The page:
The simplest type of phase
converter is generically called a static phase converter and has
been in use for nearly one hundred years. This device typically
consists of one or more capacitors and a relay to switch between the
two capacitors once the motor has come up to speed. These units are
comparatively inexpensive. They make use of the idea that a
three-phase motor can be started using a capacitor in series with
the third terminal of the motor. It then runs with essentially two
of the three windings powered.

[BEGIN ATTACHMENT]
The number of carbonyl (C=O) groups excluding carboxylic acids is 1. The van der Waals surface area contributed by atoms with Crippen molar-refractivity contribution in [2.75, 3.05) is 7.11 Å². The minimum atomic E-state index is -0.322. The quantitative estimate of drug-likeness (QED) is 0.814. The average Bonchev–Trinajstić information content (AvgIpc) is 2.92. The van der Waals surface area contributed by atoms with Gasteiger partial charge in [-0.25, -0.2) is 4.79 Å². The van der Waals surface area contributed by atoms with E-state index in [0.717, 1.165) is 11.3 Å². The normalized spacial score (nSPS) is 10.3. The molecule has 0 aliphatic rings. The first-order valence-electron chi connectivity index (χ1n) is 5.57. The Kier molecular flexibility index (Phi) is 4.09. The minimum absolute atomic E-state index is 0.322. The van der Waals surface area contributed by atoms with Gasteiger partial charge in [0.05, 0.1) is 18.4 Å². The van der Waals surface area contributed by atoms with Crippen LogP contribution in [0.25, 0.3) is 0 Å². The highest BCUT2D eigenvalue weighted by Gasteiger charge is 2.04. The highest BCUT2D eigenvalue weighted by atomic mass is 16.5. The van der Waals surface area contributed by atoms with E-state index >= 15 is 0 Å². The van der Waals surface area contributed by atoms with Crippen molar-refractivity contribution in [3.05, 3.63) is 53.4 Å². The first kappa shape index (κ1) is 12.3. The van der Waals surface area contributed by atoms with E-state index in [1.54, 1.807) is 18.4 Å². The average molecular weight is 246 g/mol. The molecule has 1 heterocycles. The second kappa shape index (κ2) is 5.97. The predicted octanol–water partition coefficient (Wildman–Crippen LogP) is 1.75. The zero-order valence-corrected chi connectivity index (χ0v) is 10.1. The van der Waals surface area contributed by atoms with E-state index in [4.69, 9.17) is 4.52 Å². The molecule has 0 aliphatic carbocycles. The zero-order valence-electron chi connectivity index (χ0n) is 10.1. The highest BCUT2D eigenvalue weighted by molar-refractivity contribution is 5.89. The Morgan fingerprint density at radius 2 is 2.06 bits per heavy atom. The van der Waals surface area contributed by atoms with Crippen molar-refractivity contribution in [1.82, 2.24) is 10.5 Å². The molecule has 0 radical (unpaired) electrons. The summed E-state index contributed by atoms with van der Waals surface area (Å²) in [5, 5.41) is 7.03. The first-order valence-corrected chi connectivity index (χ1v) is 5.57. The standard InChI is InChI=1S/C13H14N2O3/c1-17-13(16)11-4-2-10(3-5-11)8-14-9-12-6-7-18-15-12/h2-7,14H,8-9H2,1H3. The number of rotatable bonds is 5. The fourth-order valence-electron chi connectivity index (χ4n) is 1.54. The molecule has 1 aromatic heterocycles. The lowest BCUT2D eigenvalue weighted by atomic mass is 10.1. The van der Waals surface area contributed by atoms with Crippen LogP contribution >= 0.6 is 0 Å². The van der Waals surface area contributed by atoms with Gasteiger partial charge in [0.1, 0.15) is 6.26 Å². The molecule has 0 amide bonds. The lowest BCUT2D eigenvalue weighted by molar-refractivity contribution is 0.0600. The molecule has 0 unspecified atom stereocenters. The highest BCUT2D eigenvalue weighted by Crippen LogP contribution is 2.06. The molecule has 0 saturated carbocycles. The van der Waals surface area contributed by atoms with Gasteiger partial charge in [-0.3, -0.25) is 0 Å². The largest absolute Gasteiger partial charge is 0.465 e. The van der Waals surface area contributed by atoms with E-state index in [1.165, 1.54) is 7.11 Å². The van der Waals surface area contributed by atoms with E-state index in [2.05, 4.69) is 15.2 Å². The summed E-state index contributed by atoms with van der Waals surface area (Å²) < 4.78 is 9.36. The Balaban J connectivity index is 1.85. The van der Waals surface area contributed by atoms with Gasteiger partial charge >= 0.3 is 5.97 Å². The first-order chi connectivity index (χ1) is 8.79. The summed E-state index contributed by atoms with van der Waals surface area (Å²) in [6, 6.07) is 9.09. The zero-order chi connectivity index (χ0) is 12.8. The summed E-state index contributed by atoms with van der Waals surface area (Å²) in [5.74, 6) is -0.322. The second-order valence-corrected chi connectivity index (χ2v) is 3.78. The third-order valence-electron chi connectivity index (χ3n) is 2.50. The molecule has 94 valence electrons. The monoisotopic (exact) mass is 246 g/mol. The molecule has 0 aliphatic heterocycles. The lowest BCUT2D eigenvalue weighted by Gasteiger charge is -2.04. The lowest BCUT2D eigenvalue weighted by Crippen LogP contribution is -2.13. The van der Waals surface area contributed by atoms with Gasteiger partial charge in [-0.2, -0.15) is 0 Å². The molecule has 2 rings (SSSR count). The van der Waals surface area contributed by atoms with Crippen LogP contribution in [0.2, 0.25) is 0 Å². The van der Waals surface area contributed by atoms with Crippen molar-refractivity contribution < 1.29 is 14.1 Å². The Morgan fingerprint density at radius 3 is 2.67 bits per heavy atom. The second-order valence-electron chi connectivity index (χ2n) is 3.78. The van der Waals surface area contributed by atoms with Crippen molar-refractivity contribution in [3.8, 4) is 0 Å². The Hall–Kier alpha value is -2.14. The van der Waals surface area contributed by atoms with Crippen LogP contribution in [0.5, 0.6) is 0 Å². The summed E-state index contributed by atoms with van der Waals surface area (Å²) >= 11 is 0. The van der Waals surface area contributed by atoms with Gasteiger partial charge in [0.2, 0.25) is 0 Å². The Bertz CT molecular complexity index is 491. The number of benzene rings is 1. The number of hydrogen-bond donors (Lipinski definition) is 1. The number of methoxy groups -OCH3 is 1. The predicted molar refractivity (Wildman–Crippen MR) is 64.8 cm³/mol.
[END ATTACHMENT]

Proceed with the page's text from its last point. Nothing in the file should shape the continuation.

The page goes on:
It is almost guaranteed that a
static phase converter will do a poor job of balancing the voltages
on the motor.
Unless motors operated on
static converters run only for short periods or
significantly less than half of their rated output, they will be
damaged from overheating. Some
manufacturers of static converters make a simplistic statement that
since two of the three windings are powered, the motor will be
capable of generating two-thirds its rated power. This is
misleading and could lead
to damage of the
motor. If the motor were loaded anywhere near two-thirds its
capacity, it would be permanently damaged in short order.
The only good thing that can be
said of static phase converters is that they are inexpensive. They
can only operate motors, and only single-motor loads. The motors
must be limited to light loads and intermittent use.